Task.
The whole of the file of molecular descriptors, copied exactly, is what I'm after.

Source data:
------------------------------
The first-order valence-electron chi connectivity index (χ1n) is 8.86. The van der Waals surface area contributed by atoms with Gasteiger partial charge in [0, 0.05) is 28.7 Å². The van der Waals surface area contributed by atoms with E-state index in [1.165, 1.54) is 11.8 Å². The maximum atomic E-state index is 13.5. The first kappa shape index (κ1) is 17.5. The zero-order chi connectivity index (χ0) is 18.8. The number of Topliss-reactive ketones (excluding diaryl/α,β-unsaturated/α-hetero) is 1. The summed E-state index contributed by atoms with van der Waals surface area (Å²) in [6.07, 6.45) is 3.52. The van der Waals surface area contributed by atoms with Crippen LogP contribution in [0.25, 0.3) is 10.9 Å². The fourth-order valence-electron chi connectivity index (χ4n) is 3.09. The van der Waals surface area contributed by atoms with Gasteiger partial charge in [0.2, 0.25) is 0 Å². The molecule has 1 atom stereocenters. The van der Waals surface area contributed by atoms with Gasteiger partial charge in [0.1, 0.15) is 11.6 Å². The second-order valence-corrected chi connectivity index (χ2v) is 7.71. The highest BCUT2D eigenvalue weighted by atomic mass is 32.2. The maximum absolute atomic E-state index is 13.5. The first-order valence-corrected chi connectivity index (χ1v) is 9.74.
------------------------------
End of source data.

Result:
The first-order valence-electron chi connectivity index (χ1n) is 8.86. The van der Waals surface area contributed by atoms with Gasteiger partial charge in [0, 0.05) is 28.7 Å². The van der Waals surface area contributed by atoms with E-state index in [1.165, 1.54) is 11.8 Å². The maximum atomic E-state index is 13.5. The first kappa shape index (κ1) is 17.5. The zero-order chi connectivity index (χ0) is 18.8. The number of Topliss-reactive ketones (excluding diaryl/α,β-unsaturated/α-hetero) is 1. The summed E-state index contributed by atoms with van der Waals surface area (Å²) in [6.07, 6.45) is 3.52. The van der Waals surface area contributed by atoms with Crippen LogP contribution in [0.25, 0.3) is 10.9 Å². The fourth-order valence-electron chi connectivity index (χ4n) is 3.09. The van der Waals surface area contributed by atoms with Gasteiger partial charge in [0.2, 0.25) is 0 Å². The molecule has 1 atom stereocenters. The van der Waals surface area contributed by atoms with Gasteiger partial charge in [0.1, 0.15) is 11.6 Å². The second-order valence-corrected chi connectivity index (χ2v) is 7.71. The highest BCUT2D eigenvalue weighted by atomic mass is 32.2. The maximum absolute atomic E-state index is 13.5. The first-order valence-corrected chi connectivity index (χ1v) is 9.74.